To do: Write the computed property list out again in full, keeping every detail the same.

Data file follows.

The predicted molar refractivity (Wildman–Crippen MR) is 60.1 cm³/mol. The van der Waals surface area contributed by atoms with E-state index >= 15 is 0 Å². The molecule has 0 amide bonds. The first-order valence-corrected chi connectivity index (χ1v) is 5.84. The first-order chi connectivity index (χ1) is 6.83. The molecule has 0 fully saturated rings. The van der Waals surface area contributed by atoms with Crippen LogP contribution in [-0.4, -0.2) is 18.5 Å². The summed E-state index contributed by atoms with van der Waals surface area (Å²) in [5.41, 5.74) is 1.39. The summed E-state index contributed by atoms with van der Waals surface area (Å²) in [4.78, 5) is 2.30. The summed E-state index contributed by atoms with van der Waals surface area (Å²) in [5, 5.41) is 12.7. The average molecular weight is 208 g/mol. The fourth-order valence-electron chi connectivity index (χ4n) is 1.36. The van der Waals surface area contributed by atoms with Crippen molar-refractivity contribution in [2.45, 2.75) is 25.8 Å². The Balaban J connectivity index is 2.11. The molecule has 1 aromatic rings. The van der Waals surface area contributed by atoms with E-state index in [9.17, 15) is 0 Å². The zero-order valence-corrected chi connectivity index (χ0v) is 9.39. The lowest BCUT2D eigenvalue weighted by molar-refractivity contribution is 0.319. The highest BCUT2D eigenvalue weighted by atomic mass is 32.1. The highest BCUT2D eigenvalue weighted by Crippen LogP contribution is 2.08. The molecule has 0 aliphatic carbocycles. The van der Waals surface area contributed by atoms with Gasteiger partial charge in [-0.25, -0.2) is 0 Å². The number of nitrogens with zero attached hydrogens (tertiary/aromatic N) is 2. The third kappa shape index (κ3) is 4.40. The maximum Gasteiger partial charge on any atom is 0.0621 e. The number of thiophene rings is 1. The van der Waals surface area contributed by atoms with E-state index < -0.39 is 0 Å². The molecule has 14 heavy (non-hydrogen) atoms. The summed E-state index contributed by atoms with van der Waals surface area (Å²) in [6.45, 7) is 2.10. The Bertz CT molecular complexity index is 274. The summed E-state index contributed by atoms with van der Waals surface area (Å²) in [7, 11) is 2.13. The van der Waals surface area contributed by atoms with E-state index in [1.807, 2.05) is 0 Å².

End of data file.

The predicted molar refractivity (Wildman–Crippen MR) is 60.1 cm³/mol. The van der Waals surface area contributed by atoms with E-state index >= 15 is 0 Å². The molecule has 0 amide bonds. The first-order valence-corrected chi connectivity index (χ1v) is 5.84. The first-order chi connectivity index (χ1) is 6.83. The molecule has 0 fully saturated rings. The van der Waals surface area contributed by atoms with Crippen LogP contribution in [-0.4, -0.2) is 18.5 Å². The summed E-state index contributed by atoms with van der Waals surface area (Å²) in [5.41, 5.74) is 1.39. The summed E-state index contributed by atoms with van der Waals surface area (Å²) in [4.78, 5) is 2.30. The summed E-state index contributed by atoms with van der Waals surface area (Å²) in [5, 5.41) is 12.7. The average molecular weight is 208 g/mol. The fourth-order valence-electron chi connectivity index (χ4n) is 1.36. The van der Waals surface area contributed by atoms with Crippen molar-refractivity contribution in [2.45, 2.75) is 25.8 Å². The Balaban J connectivity index is 2.11. The molecule has 1 aromatic rings. The van der Waals surface area contributed by atoms with E-state index in [9.17, 15) is 0 Å². The zero-order valence-corrected chi connectivity index (χ0v) is 9.39. The lowest BCUT2D eigenvalue weighted by molar-refractivity contribution is 0.319. The highest BCUT2D eigenvalue weighted by atomic mass is 32.1. The highest BCUT2D eigenvalue weighted by Crippen LogP contribution is 2.08. The molecule has 0 aliphatic carbocycles. The van der Waals surface area contributed by atoms with Gasteiger partial charge in [-0.25, -0.2) is 0 Å². The number of nitrogens with zero attached hydrogens (tertiary/aromatic N) is 2. The third kappa shape index (κ3) is 4.40. The maximum Gasteiger partial charge on any atom is 0.0621 e. The number of thiophene rings is 1. The van der Waals surface area contributed by atoms with E-state index < -0.39 is 0 Å². The molecule has 14 heavy (non-hydrogen) atoms. The summed E-state index contributed by atoms with van der Waals surface area (Å²) in [6.45, 7) is 2.10. The Bertz CT molecular complexity index is 274. The summed E-state index contributed by atoms with van der Waals surface area (Å²) in [7, 11) is 2.13. The van der Waals surface area contributed by atoms with E-state index in [1.807, 2.05) is 0 Å².